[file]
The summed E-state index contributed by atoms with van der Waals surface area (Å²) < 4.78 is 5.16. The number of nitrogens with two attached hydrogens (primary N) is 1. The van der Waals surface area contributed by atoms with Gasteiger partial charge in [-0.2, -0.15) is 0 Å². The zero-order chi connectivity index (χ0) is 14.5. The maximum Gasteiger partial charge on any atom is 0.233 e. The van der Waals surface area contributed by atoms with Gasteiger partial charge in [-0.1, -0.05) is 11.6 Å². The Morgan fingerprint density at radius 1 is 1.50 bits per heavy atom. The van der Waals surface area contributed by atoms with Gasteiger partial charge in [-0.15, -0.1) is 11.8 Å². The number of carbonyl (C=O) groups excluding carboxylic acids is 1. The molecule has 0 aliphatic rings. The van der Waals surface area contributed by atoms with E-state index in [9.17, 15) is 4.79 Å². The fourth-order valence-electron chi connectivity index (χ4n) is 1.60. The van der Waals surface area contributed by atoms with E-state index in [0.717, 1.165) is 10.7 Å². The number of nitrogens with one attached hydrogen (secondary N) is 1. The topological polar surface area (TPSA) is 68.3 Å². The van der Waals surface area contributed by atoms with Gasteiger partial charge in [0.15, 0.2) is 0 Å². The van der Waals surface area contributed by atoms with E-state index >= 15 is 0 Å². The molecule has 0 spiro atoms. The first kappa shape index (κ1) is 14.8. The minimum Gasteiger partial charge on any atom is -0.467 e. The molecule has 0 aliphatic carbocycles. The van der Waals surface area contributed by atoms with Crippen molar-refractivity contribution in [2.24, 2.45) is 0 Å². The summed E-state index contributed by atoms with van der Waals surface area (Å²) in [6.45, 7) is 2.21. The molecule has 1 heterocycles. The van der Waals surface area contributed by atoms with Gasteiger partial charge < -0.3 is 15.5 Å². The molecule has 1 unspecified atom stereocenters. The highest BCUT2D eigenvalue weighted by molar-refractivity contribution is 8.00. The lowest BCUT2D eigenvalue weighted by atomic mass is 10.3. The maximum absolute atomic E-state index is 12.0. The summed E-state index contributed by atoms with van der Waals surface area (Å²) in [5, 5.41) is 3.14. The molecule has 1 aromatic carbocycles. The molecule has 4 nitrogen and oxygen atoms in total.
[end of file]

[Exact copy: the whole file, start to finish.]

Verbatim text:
The summed E-state index contributed by atoms with van der Waals surface area (Å²) < 4.78 is 5.16. The number of nitrogens with two attached hydrogens (primary N) is 1. The van der Waals surface area contributed by atoms with Gasteiger partial charge in [-0.2, -0.15) is 0 Å². The zero-order chi connectivity index (χ0) is 14.5. The maximum Gasteiger partial charge on any atom is 0.233 e. The van der Waals surface area contributed by atoms with Gasteiger partial charge in [-0.1, -0.05) is 11.6 Å². The Morgan fingerprint density at radius 1 is 1.50 bits per heavy atom. The van der Waals surface area contributed by atoms with Gasteiger partial charge in [-0.15, -0.1) is 11.8 Å². The number of carbonyl (C=O) groups excluding carboxylic acids is 1. The molecule has 0 aliphatic rings. The van der Waals surface area contributed by atoms with E-state index in [9.17, 15) is 4.79 Å². The fourth-order valence-electron chi connectivity index (χ4n) is 1.60. The van der Waals surface area contributed by atoms with E-state index in [0.717, 1.165) is 10.7 Å². The number of nitrogens with one attached hydrogen (secondary N) is 1. The topological polar surface area (TPSA) is 68.3 Å². The van der Waals surface area contributed by atoms with Gasteiger partial charge in [0.15, 0.2) is 0 Å². The van der Waals surface area contributed by atoms with E-state index >= 15 is 0 Å². The molecule has 0 spiro atoms. The first kappa shape index (κ1) is 14.8. The minimum Gasteiger partial charge on any atom is -0.467 e. The molecule has 0 aliphatic carbocycles. The van der Waals surface area contributed by atoms with Crippen molar-refractivity contribution in [2.24, 2.45) is 0 Å². The summed E-state index contributed by atoms with van der Waals surface area (Å²) in [6.45, 7) is 2.21. The molecule has 1 heterocycles. The van der Waals surface area contributed by atoms with Gasteiger partial charge < -0.3 is 15.5 Å². The molecule has 1 unspecified atom stereocenters. The highest BCUT2D eigenvalue weighted by molar-refractivity contribution is 8.00. The lowest BCUT2D eigenvalue weighted by atomic mass is 10.3. The maximum absolute atomic E-state index is 12.0. The summed E-state index contributed by atoms with van der Waals surface area (Å²) in [5, 5.41) is 3.14. The molecule has 1 aromatic carbocycles. The molecule has 4 nitrogen and oxygen atoms in total.